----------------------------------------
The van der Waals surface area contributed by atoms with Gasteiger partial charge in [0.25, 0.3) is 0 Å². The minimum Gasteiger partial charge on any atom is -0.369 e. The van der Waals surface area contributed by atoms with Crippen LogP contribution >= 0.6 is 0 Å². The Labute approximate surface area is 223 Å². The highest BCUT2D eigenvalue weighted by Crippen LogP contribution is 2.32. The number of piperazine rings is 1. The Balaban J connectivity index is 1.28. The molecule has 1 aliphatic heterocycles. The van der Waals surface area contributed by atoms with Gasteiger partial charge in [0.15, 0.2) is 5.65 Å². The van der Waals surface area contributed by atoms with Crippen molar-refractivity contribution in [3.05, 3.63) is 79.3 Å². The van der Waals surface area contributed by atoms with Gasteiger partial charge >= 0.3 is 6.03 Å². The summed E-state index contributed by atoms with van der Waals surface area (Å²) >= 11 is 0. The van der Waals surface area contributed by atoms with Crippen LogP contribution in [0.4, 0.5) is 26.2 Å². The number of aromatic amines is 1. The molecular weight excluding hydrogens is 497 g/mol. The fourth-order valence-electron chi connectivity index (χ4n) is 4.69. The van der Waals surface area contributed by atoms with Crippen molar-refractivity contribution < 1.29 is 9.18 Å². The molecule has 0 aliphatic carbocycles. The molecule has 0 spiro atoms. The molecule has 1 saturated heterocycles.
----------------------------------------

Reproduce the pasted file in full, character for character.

The van der Waals surface area contributed by atoms with Gasteiger partial charge in [0.25, 0.3) is 0 Å². The minimum Gasteiger partial charge on any atom is -0.369 e. The van der Waals surface area contributed by atoms with Crippen LogP contribution >= 0.6 is 0 Å². The Labute approximate surface area is 223 Å². The highest BCUT2D eigenvalue weighted by Crippen LogP contribution is 2.32. The number of piperazine rings is 1. The Balaban J connectivity index is 1.28. The molecule has 1 aliphatic heterocycles. The van der Waals surface area contributed by atoms with Gasteiger partial charge in [0.15, 0.2) is 5.65 Å². The van der Waals surface area contributed by atoms with Crippen molar-refractivity contribution in [3.05, 3.63) is 79.3 Å². The van der Waals surface area contributed by atoms with Gasteiger partial charge >= 0.3 is 6.03 Å². The summed E-state index contributed by atoms with van der Waals surface area (Å²) >= 11 is 0. The van der Waals surface area contributed by atoms with Crippen LogP contribution in [0.4, 0.5) is 26.2 Å². The number of aromatic amines is 1. The molecular weight excluding hydrogens is 497 g/mol. The fourth-order valence-electron chi connectivity index (χ4n) is 4.69. The van der Waals surface area contributed by atoms with Crippen molar-refractivity contribution < 1.29 is 9.18 Å². The molecule has 0 aliphatic carbocycles. The molecule has 0 spiro atoms. The molecule has 1 saturated heterocycles.